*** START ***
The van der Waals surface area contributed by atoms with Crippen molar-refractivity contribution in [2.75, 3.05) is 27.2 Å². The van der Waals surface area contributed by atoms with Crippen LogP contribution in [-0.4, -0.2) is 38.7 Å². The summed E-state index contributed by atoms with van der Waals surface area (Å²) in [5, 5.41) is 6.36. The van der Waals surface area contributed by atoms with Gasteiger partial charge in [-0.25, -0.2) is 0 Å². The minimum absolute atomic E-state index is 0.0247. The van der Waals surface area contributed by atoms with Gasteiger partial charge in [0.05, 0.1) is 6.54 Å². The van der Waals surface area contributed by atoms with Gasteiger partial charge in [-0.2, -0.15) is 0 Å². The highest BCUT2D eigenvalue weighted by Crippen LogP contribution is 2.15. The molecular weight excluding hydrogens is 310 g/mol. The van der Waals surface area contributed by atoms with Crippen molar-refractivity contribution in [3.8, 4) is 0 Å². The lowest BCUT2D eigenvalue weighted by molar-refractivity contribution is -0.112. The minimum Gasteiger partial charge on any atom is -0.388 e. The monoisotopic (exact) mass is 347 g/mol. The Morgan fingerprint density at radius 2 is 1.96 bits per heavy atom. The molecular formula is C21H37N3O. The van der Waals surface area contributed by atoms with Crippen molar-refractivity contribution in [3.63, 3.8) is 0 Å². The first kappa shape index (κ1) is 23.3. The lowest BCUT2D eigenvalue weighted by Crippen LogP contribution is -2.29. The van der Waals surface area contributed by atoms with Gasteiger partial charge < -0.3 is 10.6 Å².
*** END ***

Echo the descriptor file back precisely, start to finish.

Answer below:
The van der Waals surface area contributed by atoms with Crippen molar-refractivity contribution in [2.75, 3.05) is 27.2 Å². The van der Waals surface area contributed by atoms with Crippen LogP contribution in [-0.4, -0.2) is 38.7 Å². The summed E-state index contributed by atoms with van der Waals surface area (Å²) in [5, 5.41) is 6.36. The van der Waals surface area contributed by atoms with Gasteiger partial charge in [-0.25, -0.2) is 0 Å². The minimum absolute atomic E-state index is 0.0247. The van der Waals surface area contributed by atoms with Gasteiger partial charge in [0.05, 0.1) is 6.54 Å². The van der Waals surface area contributed by atoms with Gasteiger partial charge in [-0.2, -0.15) is 0 Å². The highest BCUT2D eigenvalue weighted by Crippen LogP contribution is 2.15. The molecular weight excluding hydrogens is 310 g/mol. The van der Waals surface area contributed by atoms with Crippen molar-refractivity contribution in [3.8, 4) is 0 Å². The lowest BCUT2D eigenvalue weighted by molar-refractivity contribution is -0.112. The minimum Gasteiger partial charge on any atom is -0.388 e. The monoisotopic (exact) mass is 347 g/mol. The Morgan fingerprint density at radius 2 is 1.96 bits per heavy atom. The molecular formula is C21H37N3O. The van der Waals surface area contributed by atoms with Crippen molar-refractivity contribution in [3.63, 3.8) is 0 Å². The first kappa shape index (κ1) is 23.3. The lowest BCUT2D eigenvalue weighted by Crippen LogP contribution is -2.29. The van der Waals surface area contributed by atoms with Gasteiger partial charge < -0.3 is 10.6 Å².